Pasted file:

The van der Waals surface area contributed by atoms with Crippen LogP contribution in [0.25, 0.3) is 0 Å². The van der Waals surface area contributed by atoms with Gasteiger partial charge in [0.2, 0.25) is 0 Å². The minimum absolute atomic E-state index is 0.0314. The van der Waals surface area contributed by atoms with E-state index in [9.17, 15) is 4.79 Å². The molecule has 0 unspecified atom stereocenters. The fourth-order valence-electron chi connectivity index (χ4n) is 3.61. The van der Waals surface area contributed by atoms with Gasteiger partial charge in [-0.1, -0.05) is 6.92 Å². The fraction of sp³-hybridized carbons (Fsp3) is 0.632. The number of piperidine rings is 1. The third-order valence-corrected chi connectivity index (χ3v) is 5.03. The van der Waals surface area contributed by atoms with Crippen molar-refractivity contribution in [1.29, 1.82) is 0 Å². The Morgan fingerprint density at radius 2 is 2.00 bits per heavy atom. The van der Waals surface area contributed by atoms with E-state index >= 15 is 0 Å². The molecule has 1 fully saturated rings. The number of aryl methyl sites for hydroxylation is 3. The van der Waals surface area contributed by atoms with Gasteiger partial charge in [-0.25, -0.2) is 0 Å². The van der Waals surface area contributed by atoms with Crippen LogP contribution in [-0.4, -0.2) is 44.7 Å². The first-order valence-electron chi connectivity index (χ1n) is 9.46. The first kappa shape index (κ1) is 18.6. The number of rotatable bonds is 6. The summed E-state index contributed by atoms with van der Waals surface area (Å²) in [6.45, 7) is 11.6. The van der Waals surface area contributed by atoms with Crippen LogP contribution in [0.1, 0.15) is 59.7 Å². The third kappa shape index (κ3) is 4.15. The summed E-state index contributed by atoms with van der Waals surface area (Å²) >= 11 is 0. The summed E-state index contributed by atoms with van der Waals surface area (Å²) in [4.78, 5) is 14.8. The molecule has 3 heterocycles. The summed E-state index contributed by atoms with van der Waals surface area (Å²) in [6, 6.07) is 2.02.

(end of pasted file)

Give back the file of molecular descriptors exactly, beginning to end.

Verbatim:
The van der Waals surface area contributed by atoms with Crippen LogP contribution in [0.25, 0.3) is 0 Å². The van der Waals surface area contributed by atoms with Gasteiger partial charge in [0.2, 0.25) is 0 Å². The minimum absolute atomic E-state index is 0.0314. The van der Waals surface area contributed by atoms with E-state index in [9.17, 15) is 4.79 Å². The molecule has 0 unspecified atom stereocenters. The fourth-order valence-electron chi connectivity index (χ4n) is 3.61. The van der Waals surface area contributed by atoms with Gasteiger partial charge in [-0.1, -0.05) is 6.92 Å². The fraction of sp³-hybridized carbons (Fsp3) is 0.632. The number of piperidine rings is 1. The third-order valence-corrected chi connectivity index (χ3v) is 5.03. The van der Waals surface area contributed by atoms with Crippen molar-refractivity contribution in [1.29, 1.82) is 0 Å². The Morgan fingerprint density at radius 2 is 2.00 bits per heavy atom. The van der Waals surface area contributed by atoms with E-state index >= 15 is 0 Å². The molecule has 1 fully saturated rings. The number of aryl methyl sites for hydroxylation is 3. The van der Waals surface area contributed by atoms with Gasteiger partial charge in [-0.25, -0.2) is 0 Å². The van der Waals surface area contributed by atoms with Crippen LogP contribution in [-0.4, -0.2) is 44.7 Å². The first-order valence-electron chi connectivity index (χ1n) is 9.46. The first kappa shape index (κ1) is 18.6. The number of rotatable bonds is 6. The summed E-state index contributed by atoms with van der Waals surface area (Å²) in [6.45, 7) is 11.6. The van der Waals surface area contributed by atoms with Crippen LogP contribution in [0.1, 0.15) is 59.7 Å². The third kappa shape index (κ3) is 4.15. The summed E-state index contributed by atoms with van der Waals surface area (Å²) >= 11 is 0. The summed E-state index contributed by atoms with van der Waals surface area (Å²) in [4.78, 5) is 14.8. The molecule has 3 heterocycles. The summed E-state index contributed by atoms with van der Waals surface area (Å²) in [6, 6.07) is 2.02.